KW: Well, the book is certainly incendiary and thought-provoking.

EG: It's a provocation to get us to have a conversation. If I've achieved that, then I've done exactly what I set out to do when I sat down to write the book.


KW: Thanks for kickstarting an overdue political conversation, Eddie.

EG: You got it, Kam. Thanks so much.


To order a copy of Democracy in Black, visit:

Dr. Randal Pinkett

The “Donald Trump” Interview with Kam Williams







Apprentice Winner Explains His Opposition to Trump Candidacy


Dr. Randal Pinkett has established himself as an entrepreneur, speaker, author and scholar, and as a leading voice for his generation in business and technology. He is the founder, chairman and CEO of his fifth venture, BCT Partners, a multimillion-dollar management consulting and information technology solutions firm headquartered in Newark, NJ.

Dr. Pinkett has received numerous awards for business and technology excellence including the Information Technology Senior Management Forum’s Beacon Award, the National Society of Black Engineers’ Entrepreneur of the Year Award, and the National Urban League’s Business Excellence Award. He has been featured on nationally televised programs such as The Today Show, Live with Kelly and Michael, Nightline and CNN. In 2009, he was named to New Jersey Governor Jon Corzine’s official shortlist as a potential running mate for Lieutenant Governor of New Jersey.

Dr. Pinkett is the author of Campus CEO: The Student Entrepreneur’s Guide to Launching a Multimillion-Dollar Business and No-Money Down CEO: How to Start Your Dream Business with Little or No Cash and co-author of Black Faces in White Places: 10 Game-Changing Strategies to Achieve Success and Find Greatness, which was named one of “The Best Books of 2010.” He holds five degrees including: a B.S. in Electrical Engineering from Rutgers University, where he competed as a high jumper, long jumper, and captain of the men’s track and field team; a M.S. in Computer Science from the University of Oxford in England; and a M.S. in Electrical Engineering, MBA, and Ph.D. from MIT. Most notably, he was the first and only African-American to receive the prestigious Rhodes Scholarship at Rutgers University and was the first, African-American winner of Donald Trump's reality television show, “The Apprentice.”.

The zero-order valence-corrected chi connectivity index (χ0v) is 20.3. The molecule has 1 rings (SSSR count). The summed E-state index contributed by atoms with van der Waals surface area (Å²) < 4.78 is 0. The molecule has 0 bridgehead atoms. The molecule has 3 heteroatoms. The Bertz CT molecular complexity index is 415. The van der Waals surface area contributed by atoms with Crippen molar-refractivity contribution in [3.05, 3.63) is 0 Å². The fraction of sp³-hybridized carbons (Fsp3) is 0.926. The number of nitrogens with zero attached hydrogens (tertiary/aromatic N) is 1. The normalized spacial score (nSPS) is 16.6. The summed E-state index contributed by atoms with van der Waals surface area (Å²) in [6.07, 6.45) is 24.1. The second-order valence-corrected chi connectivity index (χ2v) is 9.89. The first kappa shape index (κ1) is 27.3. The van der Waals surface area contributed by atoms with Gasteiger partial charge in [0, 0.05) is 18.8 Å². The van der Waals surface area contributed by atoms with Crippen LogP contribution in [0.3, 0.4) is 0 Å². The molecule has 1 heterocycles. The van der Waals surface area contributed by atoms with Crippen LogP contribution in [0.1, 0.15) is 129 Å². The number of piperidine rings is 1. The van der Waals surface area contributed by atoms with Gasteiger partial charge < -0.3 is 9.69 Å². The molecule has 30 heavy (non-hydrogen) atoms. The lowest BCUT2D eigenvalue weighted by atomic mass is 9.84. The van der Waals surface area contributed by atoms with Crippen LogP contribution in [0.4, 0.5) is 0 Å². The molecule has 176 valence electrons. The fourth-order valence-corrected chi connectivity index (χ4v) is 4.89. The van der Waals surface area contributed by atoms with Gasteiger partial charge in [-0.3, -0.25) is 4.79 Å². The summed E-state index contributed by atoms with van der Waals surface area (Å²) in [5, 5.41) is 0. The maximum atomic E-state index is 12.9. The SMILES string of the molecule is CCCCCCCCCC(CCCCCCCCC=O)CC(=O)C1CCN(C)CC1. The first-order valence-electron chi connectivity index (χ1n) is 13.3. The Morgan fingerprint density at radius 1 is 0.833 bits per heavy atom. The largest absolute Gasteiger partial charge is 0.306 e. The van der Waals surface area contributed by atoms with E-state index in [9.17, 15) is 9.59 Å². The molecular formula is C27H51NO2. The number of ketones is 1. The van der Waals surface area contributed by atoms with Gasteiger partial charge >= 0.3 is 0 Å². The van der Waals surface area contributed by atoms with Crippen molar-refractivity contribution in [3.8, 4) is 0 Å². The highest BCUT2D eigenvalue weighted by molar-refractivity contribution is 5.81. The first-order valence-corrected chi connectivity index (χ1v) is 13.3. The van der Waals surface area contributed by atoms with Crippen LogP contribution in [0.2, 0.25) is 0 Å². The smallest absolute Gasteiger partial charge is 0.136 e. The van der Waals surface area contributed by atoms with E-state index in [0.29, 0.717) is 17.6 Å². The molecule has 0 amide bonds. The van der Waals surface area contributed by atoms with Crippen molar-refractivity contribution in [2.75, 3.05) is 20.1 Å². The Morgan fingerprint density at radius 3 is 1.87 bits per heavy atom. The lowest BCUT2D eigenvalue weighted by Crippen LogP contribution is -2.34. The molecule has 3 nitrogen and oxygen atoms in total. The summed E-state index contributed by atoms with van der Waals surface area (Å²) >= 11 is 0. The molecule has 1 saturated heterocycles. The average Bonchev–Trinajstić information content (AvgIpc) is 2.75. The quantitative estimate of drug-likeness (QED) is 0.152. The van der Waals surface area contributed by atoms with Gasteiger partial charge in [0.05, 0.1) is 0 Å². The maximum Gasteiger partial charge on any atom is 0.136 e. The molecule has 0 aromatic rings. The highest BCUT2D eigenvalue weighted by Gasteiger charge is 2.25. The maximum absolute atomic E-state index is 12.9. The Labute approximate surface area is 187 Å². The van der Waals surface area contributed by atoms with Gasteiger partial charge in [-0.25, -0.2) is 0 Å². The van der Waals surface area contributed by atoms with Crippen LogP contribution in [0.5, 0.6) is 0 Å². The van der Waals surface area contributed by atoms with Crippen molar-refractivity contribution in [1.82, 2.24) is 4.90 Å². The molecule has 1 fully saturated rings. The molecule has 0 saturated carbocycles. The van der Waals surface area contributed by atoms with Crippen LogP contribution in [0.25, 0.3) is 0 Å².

Born in Philadelphia and raised in New Jersey, Dr. Pinkett is a proud member of Alpha Phi Alpha Fraternity, and attends First Baptist Church in Somerset, NJ, where he resides. He is happily married to his wife, Zahara, and they are the proud parents of their daughter and two sons. Dr. Pinkett firmly believes that “for those to whom much is given, much is expected,” so throughout his endeavors, he places great emphasis on his desire to give back to the community.